But our relationship with China will continue to develop and deepen, and not just on economic and trade issues. Our cultural ties (including our people-to-people links built through families and through tourism, education and sporting exchanges), science, immigration, technology and research links, and defence and political exchanges are all growing apace, resulting in a more rounded relationship. Mandarin is now the second most common language spoken at home in Australia. Such exchanges make us richer and are changing the face of Australia, resulting in greater diversity and a greater appreciation of the region in which we live.
Australia and China may not always share the same positions or views on issues. But our relationship is mature enough that we can acknowledge and express our differences while seeking to build on the positive aspects, not least our shared interest in regional stability and security — an interest that we both also share with the US.
Some have expressed the concern that Australia is too dependent on China economically, that we are placing all our eggs in one basket, and that a downturn in China will have disastrous effects on Australia. Certainly, Australia would not be immune to a serious downturn in China, but Australia's sensitivity to economic conditions in our major trading partners is neither new nor avoidable, and we have a proven record of coping with slowing growth in key export markets (such as Japan) and other external shocks (such as the Asian Financial Crisis and Global Financial Crisis). Forgoing the opportunities of engaging with China because of timidity would ultimately make us poorer.
Furthermore, although China's economy has certainly slowed from the heady days of double-digit growth, its economic expansion still has some considerable way to run, with industrialisation and urbanisation contributing to its ongoing growth. A more economically and environmentally sustainable growth rate of 7-8 per cent would still see the Chinese economy roughly doubling in size in a decade. And according to the International Monetary Fund, China is on track to become the world's largest economy by the end of this decade in purchasing power parity terms.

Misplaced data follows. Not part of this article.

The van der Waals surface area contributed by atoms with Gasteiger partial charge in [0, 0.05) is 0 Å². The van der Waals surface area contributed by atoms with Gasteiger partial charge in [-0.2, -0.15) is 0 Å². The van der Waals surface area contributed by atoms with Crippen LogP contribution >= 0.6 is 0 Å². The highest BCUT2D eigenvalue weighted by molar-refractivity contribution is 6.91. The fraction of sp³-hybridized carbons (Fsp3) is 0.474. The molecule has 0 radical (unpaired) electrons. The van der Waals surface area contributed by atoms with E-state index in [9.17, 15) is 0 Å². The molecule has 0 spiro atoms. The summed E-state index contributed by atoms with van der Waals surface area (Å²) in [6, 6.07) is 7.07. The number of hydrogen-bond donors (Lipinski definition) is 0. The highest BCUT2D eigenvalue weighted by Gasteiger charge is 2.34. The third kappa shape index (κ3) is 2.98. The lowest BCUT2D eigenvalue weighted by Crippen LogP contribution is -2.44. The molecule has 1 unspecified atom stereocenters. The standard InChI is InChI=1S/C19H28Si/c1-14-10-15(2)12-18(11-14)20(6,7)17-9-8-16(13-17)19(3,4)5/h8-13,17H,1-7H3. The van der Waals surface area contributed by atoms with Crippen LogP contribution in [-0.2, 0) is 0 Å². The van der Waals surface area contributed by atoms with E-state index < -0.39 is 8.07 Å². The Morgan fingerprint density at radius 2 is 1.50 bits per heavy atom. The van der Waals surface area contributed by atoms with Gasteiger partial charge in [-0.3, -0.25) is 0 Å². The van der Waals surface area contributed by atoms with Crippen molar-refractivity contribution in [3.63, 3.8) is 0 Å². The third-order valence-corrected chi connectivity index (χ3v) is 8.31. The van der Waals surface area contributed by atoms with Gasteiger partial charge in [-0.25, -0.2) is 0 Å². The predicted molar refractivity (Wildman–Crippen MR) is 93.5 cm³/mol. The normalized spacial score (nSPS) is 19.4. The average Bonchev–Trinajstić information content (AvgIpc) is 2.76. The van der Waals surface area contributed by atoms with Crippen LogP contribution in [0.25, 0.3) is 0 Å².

This is not to say it will be all smooth sailing. China faces economic and demographic challenges. As is the case in Australia, sustained economic growth depends fundamentally on productivity growth. In China, there is still plenty of scope for reforms in finance, state owned enterprises and the labour market to boost productivity. We know from our own experience of 'reform and opening up' Australia's financial and labour markets in the 1980s that this means placing long-term national interest above vested interests. Fortunately, China's policymakers are aware of the challenges they face — and the comprehensive economic reforms outlined in the 12th Five Year Programme (2011-2015) provide a guide for how to get there — although they will nevertheless have to make some tough economic and political decisions along the way. But they are far from alone in that regard, especially given current global challenges.
This special China edition of Treasury's quarterly Economic Roundup, published to coincide with the 40th anniversary of the establishment of diplomatic relations, begins with an overview of our bilateral relationship, with an emphasis on the economic aspects of that relationship, followed by three articles examining some of the key medium-term economic issues facing China: structural challenges and China's evolving growth model; the so-called 'rebalancing' towards greater consumption-driven growth; and the competitiveness of, and prospects for, its export sector. How China responds to these issues is obviously important for China itself, but will also have profound and lasting implications for Australia, presenting opportunities and challenges in our bilateral relationship, and for Australia domestically — opportunities and challenges to which I am confident Australia will rise to meet.